Exxon Mobil

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Exxon Mobil: Stakeholders Theory

What should be the role adopted by the Government to discourage profiteering by large organizations?

ExxonMobil is an American oil and gas corporation and a direct descendant of John D. Rockerfeller’s Standard Oil Company. The mereger of Exxon and Mobil on Novermber 30, 1999 led to the formation of ExxonMobil which is the worlds largest company by revenue. ExxonMobil operate facilities or market products in most of the world’s countries and explore for oil and natural gas on six continents.

The case:
ExxonMobil has drawn criticism from the environmental lobby for funding organizations critical of the Kyoto Protocol and skeptical of the scientific opinion that global warming is caused by the burning of fossil fuels. According to The Guardian, ExxonMobil has funded, among other groups skeptical of global warming, the Competitive Enterprise Institute, George C. Marshall Institute, Heartland Institute, Congress on Racial Equality, TechCentralStation.com, and International Policy Network. ExxonMobil's support for these organizations has drawn criticism from the Royal Society, the academy of sciences of the United Kingdom. The Union of Concerned Scientists released a report in 2007 accusing ExxonMobil of spending $16 million, between 1998 and 2005, towards 43 advocacy organizations which dispute the impact of global warming. The report argued that ExxonMobil used disinformation tactics similar to those used by the tobacco industry in its denials of the link between lung cancer and smoking, saying that the company used "many of the same organizations and personnel to cloud the scientific understanding of climate change and delay action on the issue." ExxonMobil has been reported as having plans to invest up to US$100m over a ten year period in Stanford University's Global Climate and Energy Project. In August 2006, the Wall Street Journal revealed that a YouTube video lampooning Al Gore, titled Al Gore's Penguin Army, appeared to be astroturfing by DCI Group, a Washington PR firm with ties to ExxonMobil.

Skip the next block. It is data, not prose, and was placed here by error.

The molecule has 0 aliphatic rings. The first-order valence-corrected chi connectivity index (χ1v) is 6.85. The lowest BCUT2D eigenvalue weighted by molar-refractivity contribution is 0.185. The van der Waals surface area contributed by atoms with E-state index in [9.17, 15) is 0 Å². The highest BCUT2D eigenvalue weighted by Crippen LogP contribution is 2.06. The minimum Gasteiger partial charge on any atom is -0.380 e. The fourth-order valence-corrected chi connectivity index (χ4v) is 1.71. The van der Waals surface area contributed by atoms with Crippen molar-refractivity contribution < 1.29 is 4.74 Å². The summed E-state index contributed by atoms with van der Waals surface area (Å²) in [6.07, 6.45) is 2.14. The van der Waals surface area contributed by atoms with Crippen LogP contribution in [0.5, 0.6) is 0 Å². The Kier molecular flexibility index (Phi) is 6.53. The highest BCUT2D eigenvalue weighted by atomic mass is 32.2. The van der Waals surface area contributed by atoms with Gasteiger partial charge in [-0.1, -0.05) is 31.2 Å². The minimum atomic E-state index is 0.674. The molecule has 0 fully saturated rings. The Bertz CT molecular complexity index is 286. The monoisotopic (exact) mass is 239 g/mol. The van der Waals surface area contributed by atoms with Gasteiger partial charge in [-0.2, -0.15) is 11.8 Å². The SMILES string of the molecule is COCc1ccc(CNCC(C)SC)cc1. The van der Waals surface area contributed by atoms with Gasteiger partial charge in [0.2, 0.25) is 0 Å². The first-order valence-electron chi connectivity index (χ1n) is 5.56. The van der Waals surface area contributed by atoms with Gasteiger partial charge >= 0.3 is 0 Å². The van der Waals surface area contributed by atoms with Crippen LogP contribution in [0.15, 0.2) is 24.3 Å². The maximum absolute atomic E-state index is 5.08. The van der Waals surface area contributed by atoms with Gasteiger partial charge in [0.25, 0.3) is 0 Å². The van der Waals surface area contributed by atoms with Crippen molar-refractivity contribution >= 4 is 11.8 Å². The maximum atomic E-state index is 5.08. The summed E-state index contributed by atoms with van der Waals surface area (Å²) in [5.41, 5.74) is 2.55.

The recent scenario:

In January 2007, the company appeared to change its position, when vice president for public affairs Kenneth Cohen said "we know enough now—or, society knows enough now—that the risk is serious and action should be taken." Cohen stated that, as of 2006, ExxonMobil had ceased funding of the Competitive Enterprise Institute and "'five or six' similar groups". While the company did not publicly state which the other similar groups were, a May 2007 report by Greenpeace does list the five groups it stopped funding as well as a list of 41 other climate skeptic groups which are still receiving ExxonMobil funds. On February 13, 2007, ExxonMobil CEO Rex W. Tillerson acknowledged that the planet was warming while carbon dioxide levels were increasing, but in the same speech gave an unqualified defense of the oil industry and predicted that hydrocarbons would dominate the world’s transportation as energy demand grows by an expected 40 percent by 2030. Tillerson stated that there is no significant alternative to oil in coming decades, and that ExxonMobil would continue to make petroleum and natural gas its primary products. A survey carried out by the UK's Royal Society found that in 2005 ExxonMobil distributed $2.9m to 39 groups that the society said "misrepresented the science of climate change by outright denial of the evidence". On July 1, 2009, the Guardian newspaper revealed that ExxonMobil has continued to fund organizations including the National Center for Policy Analysis (NCPA) along with the Heritage Foundation, despite a public pledge to cut support of lobby groups who deny climate change.

ExxonMobil's environmental record has been a target of critics from outside organizations such as Greenpeace as well as some institutional investors who disagree with its stance on global warming.The Political Economy Research Institute ranks ExxonMobil sixth among...
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